RC: How is your son in the same cycle?

Flowers: He's been a drug addict now for 15 years. He started when he was 16 years old. Because of my condition, he lived with foster parents. He was in and out of homes and not very stable. He started smoking crack in high school, quickly became addicted and started this cycle of homelessness. His folder now is four inches thick. He's institutionalized -- he's more comfortable in the prisons than out. He's got a bed, three meals a day, he can get drugs, all his friends are inside the system. So why should he want to leave?

I've begged them for treatment, that they treat his drug addiction. I've begged them, but they don't want to address the problem. They don't want to address his addiction. They just want to throw him back in prison. I've asked counselors in the prison to prepare him for some sort of life-skills, but they don't. They do "job preparation," but how does that work for someone who never had a job and is addicted to drugs? I would like them to develop a real life-skills type of course.

When they can see a pattern of drug abuse and institutionalization, they need to attack that problem, not just a basic drug and alcohol class. They need to tackle the deep-rooted issue through extensive one-on-one counseling. And not just for a month or two or a year, but until the issue is resolved, however long it takes.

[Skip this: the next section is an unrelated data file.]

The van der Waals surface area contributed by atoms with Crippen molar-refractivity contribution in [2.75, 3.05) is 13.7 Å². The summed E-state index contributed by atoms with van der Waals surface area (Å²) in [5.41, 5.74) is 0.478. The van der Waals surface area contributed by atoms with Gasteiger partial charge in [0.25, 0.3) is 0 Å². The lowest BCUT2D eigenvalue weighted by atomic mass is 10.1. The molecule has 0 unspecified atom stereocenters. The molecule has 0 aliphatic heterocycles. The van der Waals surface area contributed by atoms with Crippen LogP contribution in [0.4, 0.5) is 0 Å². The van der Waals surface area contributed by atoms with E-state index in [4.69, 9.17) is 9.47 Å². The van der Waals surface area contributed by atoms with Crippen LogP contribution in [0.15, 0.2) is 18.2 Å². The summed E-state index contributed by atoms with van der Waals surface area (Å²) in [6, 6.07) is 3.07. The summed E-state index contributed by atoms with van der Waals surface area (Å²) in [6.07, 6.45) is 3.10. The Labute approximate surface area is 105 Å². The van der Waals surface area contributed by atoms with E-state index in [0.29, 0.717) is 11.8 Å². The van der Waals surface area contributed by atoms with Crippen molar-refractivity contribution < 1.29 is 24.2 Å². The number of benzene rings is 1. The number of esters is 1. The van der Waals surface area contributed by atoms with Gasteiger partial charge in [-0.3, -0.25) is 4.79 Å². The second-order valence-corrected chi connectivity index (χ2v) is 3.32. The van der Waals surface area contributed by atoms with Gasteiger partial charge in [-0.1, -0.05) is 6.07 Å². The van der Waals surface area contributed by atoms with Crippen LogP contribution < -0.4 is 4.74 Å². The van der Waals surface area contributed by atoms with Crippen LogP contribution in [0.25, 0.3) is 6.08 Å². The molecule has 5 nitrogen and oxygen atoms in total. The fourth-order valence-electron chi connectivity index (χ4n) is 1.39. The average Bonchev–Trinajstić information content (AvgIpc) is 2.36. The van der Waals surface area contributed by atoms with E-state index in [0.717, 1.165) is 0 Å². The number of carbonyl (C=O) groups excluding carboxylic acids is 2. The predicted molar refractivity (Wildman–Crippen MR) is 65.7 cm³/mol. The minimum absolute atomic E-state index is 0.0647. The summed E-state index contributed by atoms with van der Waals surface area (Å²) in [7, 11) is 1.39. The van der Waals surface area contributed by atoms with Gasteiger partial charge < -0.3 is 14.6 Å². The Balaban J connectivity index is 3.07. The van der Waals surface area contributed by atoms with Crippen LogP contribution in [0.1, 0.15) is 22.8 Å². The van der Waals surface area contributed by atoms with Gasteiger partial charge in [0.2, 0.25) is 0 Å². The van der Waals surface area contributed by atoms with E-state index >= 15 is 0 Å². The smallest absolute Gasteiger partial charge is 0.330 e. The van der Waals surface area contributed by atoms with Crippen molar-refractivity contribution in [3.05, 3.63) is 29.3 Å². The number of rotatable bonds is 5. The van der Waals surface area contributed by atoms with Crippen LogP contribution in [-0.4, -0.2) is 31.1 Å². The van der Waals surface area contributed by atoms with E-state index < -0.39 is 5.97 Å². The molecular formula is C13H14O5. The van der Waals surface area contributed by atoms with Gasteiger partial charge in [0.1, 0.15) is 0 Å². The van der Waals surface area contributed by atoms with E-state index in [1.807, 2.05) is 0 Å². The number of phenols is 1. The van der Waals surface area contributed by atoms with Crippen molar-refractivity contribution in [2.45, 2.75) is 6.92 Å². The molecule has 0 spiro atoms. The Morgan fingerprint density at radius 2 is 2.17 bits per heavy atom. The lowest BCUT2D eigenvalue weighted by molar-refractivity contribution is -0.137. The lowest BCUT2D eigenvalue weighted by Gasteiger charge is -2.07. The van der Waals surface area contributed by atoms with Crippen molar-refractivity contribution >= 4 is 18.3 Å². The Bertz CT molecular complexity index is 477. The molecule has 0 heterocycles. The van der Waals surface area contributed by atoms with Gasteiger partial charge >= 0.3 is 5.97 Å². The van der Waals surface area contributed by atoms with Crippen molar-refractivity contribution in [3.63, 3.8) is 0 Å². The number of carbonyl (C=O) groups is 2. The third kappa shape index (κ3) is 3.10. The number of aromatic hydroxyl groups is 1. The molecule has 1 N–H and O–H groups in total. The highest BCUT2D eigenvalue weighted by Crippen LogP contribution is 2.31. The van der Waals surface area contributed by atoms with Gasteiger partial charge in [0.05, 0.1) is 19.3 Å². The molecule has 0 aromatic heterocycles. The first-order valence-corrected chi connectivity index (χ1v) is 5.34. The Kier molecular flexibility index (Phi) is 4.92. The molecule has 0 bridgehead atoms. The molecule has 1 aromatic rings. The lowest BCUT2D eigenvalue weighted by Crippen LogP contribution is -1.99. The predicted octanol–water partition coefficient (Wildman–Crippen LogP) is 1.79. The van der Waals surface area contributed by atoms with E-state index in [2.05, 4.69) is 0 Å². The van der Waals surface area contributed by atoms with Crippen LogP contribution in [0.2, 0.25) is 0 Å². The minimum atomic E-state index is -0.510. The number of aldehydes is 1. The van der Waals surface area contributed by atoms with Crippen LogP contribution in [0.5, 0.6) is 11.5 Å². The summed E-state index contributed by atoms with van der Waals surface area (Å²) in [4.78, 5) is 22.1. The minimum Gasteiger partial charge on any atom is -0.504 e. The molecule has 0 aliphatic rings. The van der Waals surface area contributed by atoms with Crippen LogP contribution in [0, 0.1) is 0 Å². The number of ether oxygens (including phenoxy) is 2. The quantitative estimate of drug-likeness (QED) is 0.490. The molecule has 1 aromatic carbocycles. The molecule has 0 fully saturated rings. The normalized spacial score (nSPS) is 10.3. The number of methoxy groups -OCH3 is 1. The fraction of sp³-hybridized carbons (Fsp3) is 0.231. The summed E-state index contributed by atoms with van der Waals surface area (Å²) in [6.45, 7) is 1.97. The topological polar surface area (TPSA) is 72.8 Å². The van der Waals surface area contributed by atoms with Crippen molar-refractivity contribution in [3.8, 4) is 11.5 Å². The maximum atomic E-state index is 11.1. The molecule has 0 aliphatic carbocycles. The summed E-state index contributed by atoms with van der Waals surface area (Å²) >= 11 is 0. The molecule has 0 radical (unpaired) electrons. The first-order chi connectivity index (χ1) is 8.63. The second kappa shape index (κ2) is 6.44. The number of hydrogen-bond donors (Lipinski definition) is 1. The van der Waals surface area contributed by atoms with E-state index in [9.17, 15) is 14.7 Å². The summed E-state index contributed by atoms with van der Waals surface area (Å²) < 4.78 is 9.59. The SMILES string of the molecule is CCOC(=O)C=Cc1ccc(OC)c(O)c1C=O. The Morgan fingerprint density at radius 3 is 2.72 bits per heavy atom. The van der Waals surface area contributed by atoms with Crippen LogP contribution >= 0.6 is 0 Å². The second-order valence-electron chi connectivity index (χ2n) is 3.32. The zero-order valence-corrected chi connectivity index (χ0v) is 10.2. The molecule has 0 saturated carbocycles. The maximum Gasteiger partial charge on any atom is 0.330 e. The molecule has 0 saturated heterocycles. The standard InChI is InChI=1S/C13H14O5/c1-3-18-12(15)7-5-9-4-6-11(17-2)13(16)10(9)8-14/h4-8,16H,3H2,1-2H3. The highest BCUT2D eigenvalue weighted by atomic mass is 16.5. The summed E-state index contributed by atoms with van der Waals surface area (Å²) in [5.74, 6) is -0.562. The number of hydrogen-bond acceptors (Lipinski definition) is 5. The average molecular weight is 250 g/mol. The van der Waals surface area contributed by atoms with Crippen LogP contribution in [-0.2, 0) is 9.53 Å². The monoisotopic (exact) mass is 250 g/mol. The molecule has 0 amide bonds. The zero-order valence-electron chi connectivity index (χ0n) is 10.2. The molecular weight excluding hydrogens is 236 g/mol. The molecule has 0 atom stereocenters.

RC: He does drugs in prison?

Flowers: I can tell you from personal experience, that you can get drugs, cigarettes, anything, in jail. Another example of how flawed things are: once my son was sent to a work release house in a major drug area in Miller Park, just off of Madison. I was sitting with him there on the front porch, and 30 feet away from us people are buying and smoking dope. I could tell that it made him very nervous. It made me upset too. Why have him there?